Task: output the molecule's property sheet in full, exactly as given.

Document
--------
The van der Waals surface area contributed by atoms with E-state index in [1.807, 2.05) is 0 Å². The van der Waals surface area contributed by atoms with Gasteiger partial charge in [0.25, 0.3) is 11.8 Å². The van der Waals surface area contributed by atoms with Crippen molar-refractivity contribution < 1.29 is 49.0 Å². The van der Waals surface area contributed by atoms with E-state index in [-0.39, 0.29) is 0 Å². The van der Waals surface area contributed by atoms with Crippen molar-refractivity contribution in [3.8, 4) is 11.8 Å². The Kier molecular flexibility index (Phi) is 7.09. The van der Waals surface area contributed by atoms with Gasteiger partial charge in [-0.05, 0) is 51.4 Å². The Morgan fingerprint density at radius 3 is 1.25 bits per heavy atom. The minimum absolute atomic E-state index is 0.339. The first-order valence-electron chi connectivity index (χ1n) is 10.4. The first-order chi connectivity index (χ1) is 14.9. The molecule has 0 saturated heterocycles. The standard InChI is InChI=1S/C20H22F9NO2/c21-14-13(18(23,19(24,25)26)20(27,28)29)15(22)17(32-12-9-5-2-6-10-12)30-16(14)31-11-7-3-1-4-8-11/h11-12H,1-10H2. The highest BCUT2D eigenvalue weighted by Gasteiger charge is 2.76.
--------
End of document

The van der Waals surface area contributed by atoms with E-state index in [1.807, 2.05) is 0 Å². The van der Waals surface area contributed by atoms with Gasteiger partial charge in [0.25, 0.3) is 11.8 Å². The van der Waals surface area contributed by atoms with Crippen molar-refractivity contribution < 1.29 is 49.0 Å². The van der Waals surface area contributed by atoms with E-state index in [-0.39, 0.29) is 0 Å². The van der Waals surface area contributed by atoms with Crippen molar-refractivity contribution in [3.8, 4) is 11.8 Å². The Kier molecular flexibility index (Phi) is 7.09. The van der Waals surface area contributed by atoms with Gasteiger partial charge in [-0.05, 0) is 51.4 Å². The Morgan fingerprint density at radius 3 is 1.25 bits per heavy atom. The minimum absolute atomic E-state index is 0.339. The first-order valence-electron chi connectivity index (χ1n) is 10.4. The first-order chi connectivity index (χ1) is 14.9. The molecule has 0 saturated heterocycles. The standard InChI is InChI=1S/C20H22F9NO2/c21-14-13(18(23,19(24,25)26)20(27,28)29)15(22)17(32-12-9-5-2-6-10-12)30-16(14)31-11-7-3-1-4-8-11/h11-12H,1-10H2. The highest BCUT2D eigenvalue weighted by Gasteiger charge is 2.76.